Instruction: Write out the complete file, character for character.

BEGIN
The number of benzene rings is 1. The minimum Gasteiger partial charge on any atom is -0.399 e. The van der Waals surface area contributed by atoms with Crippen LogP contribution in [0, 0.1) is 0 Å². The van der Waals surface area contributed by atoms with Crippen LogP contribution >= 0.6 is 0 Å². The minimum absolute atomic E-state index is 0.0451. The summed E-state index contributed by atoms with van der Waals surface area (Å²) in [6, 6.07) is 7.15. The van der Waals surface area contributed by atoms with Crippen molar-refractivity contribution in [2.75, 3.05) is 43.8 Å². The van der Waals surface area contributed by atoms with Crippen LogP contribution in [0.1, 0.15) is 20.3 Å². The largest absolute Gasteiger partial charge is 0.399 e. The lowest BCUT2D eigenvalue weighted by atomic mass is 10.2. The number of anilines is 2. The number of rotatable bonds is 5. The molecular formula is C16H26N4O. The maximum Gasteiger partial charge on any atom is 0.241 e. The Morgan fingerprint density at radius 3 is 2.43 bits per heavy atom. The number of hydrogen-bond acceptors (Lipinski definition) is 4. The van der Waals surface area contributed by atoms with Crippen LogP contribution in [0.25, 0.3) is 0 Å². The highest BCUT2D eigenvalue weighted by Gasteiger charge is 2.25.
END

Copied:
The number of benzene rings is 1. The minimum Gasteiger partial charge on any atom is -0.399 e. The van der Waals surface area contributed by atoms with Crippen LogP contribution in [0, 0.1) is 0 Å². The van der Waals surface area contributed by atoms with Crippen LogP contribution >= 0.6 is 0 Å². The minimum absolute atomic E-state index is 0.0451. The summed E-state index contributed by atoms with van der Waals surface area (Å²) in [6, 6.07) is 7.15. The van der Waals surface area contributed by atoms with Crippen molar-refractivity contribution in [2.75, 3.05) is 43.8 Å². The van der Waals surface area contributed by atoms with Crippen LogP contribution in [0.1, 0.15) is 20.3 Å². The largest absolute Gasteiger partial charge is 0.399 e. The lowest BCUT2D eigenvalue weighted by atomic mass is 10.2. The number of anilines is 2. The number of rotatable bonds is 5. The molecular formula is C16H26N4O. The maximum Gasteiger partial charge on any atom is 0.241 e. The Morgan fingerprint density at radius 3 is 2.43 bits per heavy atom. The number of hydrogen-bond acceptors (Lipinski definition) is 4. The van der Waals surface area contributed by atoms with Crippen LogP contribution in [0.25, 0.3) is 0 Å². The highest BCUT2D eigenvalue weighted by Gasteiger charge is 2.25.